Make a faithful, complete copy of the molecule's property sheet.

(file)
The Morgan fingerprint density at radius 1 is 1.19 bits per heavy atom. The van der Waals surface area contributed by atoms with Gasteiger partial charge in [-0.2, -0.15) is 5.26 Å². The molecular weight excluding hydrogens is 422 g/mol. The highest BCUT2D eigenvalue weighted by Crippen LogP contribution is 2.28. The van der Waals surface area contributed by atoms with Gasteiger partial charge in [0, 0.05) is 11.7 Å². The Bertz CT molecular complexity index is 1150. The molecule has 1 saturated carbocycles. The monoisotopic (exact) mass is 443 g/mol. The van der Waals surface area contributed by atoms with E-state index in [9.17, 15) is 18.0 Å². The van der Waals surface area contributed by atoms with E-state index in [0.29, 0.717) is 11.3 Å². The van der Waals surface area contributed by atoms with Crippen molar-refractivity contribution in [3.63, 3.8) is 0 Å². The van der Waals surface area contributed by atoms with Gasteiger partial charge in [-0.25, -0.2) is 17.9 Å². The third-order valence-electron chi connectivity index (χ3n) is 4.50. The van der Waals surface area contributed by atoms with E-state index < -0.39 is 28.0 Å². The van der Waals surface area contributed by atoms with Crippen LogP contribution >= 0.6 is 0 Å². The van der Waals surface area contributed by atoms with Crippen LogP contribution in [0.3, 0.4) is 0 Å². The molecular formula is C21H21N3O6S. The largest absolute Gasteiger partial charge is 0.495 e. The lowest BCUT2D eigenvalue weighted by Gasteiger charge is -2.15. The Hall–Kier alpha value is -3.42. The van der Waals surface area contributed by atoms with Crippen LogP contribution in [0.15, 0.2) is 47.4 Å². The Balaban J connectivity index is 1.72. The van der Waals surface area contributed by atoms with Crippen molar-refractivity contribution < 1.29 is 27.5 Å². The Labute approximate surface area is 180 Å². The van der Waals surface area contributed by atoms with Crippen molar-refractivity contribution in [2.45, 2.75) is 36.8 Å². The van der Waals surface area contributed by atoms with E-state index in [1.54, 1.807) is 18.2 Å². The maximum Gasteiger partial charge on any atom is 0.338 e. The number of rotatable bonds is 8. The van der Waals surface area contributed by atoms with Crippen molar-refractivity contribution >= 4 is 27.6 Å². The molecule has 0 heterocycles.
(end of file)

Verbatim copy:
The Morgan fingerprint density at radius 1 is 1.19 bits per heavy atom. The van der Waals surface area contributed by atoms with Gasteiger partial charge in [-0.2, -0.15) is 5.26 Å². The molecular weight excluding hydrogens is 422 g/mol. The highest BCUT2D eigenvalue weighted by Crippen LogP contribution is 2.28. The van der Waals surface area contributed by atoms with Gasteiger partial charge in [0, 0.05) is 11.7 Å². The Bertz CT molecular complexity index is 1150. The molecule has 1 saturated carbocycles. The monoisotopic (exact) mass is 443 g/mol. The van der Waals surface area contributed by atoms with E-state index in [9.17, 15) is 18.0 Å². The van der Waals surface area contributed by atoms with E-state index in [0.29, 0.717) is 11.3 Å². The van der Waals surface area contributed by atoms with Crippen molar-refractivity contribution in [3.63, 3.8) is 0 Å². The van der Waals surface area contributed by atoms with Gasteiger partial charge in [-0.25, -0.2) is 17.9 Å². The third-order valence-electron chi connectivity index (χ3n) is 4.50. The van der Waals surface area contributed by atoms with E-state index < -0.39 is 28.0 Å². The van der Waals surface area contributed by atoms with Crippen LogP contribution >= 0.6 is 0 Å². The van der Waals surface area contributed by atoms with Crippen LogP contribution in [0.3, 0.4) is 0 Å². The molecular formula is C21H21N3O6S. The largest absolute Gasteiger partial charge is 0.495 e. The lowest BCUT2D eigenvalue weighted by Gasteiger charge is -2.15. The Hall–Kier alpha value is -3.42. The van der Waals surface area contributed by atoms with Crippen LogP contribution in [0.15, 0.2) is 47.4 Å². The Balaban J connectivity index is 1.72. The van der Waals surface area contributed by atoms with Crippen molar-refractivity contribution < 1.29 is 27.5 Å². The Labute approximate surface area is 180 Å². The van der Waals surface area contributed by atoms with Crippen molar-refractivity contribution in [2.45, 2.75) is 36.8 Å². The van der Waals surface area contributed by atoms with E-state index in [1.54, 1.807) is 18.2 Å². The maximum Gasteiger partial charge on any atom is 0.338 e. The number of rotatable bonds is 8. The van der Waals surface area contributed by atoms with Crippen molar-refractivity contribution >= 4 is 27.6 Å². The molecule has 0 heterocycles.